A. Malliaros, Investigation of climate variability accordance with the classification KÖPPEN, Postgraduate Thesis, 103 pages, Department of Water Resources and Environmental Engineering – National Technical University of Athens, Athens, June 2013.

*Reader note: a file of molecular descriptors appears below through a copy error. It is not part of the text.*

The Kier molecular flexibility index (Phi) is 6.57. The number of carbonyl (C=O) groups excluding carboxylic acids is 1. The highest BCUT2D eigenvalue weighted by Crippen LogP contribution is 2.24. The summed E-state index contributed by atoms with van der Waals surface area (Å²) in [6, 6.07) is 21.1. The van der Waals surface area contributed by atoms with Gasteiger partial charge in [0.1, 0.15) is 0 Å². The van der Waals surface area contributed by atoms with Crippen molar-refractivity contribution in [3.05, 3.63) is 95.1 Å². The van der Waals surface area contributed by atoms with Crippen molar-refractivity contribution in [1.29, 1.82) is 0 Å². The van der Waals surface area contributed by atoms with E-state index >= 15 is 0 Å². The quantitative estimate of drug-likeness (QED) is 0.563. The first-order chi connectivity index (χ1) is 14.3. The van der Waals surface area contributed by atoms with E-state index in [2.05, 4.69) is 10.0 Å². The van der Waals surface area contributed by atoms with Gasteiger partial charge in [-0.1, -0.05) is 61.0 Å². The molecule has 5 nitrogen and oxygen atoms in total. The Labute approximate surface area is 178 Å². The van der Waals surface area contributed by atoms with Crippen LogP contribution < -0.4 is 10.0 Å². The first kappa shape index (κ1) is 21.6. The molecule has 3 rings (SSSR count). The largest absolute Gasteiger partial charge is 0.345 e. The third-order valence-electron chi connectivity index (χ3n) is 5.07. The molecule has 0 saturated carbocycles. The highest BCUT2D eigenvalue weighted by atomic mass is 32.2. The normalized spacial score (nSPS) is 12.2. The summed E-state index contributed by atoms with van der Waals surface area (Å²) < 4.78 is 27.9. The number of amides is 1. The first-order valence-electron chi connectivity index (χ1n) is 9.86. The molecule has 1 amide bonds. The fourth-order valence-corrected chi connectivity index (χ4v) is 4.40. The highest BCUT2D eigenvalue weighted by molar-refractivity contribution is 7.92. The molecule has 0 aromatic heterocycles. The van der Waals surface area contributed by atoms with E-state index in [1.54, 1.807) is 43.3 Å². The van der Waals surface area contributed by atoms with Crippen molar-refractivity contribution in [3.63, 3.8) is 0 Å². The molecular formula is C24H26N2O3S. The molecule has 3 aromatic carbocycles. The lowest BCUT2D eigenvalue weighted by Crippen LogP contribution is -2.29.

The aim of this thesis was to investigate the climatic variability at various regions around the world by means of Köppen climate classification. For this purpose, monthly precipitation and temperature data were collected, which belong to each of the 31 subtypes of 5 basic climate types A, B, C, D and E. For each climate subtype, data were gathered from two stations, the first nearby the sea (distance up to 50 kms) and the other away from it. Data were collected from the Dutch Meteorological Institute website (http://climexp.knmi.nl). Only fully completed years were used for which there were both rainfall and temperature data. Köppen parameters were calculated and criteria which define the climate type in which each station belongs were implemented. Data availability of near and far from the sea stations showed that the coastal stations are being studied for a longer period of time. Basic statistical analysis of all data stations was conducted. Average, standard deviation, seasonality and variance of stations’ meteorological data were calculated. The difference of statistical parameters’ values between the near and far from the sea stations were analyzed. Then, statistical parameters of meteorological variables for all subcategories of each climate type A, B, C and D were correlated. Only those cases in which there was a high correlation were examined. Furthermore, changes in parameter values were commented. The temperature and precipitation seasonality between stations near and far from the sea for each climate category were compared. It was observed that temperature seasonality is more intense in type A coastal areas. In contrast, temperature and rainfall seasonality in B and D types appears greater in mainland areas. Daily rainfall data for the most common subtypes of 5 climate types were collected. These were Aw, Bwh, Cfa, Cfb, Csa and Dfc. Using the Hydrognomon program daily values were aggregated into monthly values. Ten stations from each of the six climate subtypes were examined. In turn, average, standard deviation, seasonality and variance of these monthly values were calculated. Values of the parameters were plotted in diagrams. Studying diagrams, it was concluded that there can be a grouping of some climate subtypes based on their values of the statistical parameters.
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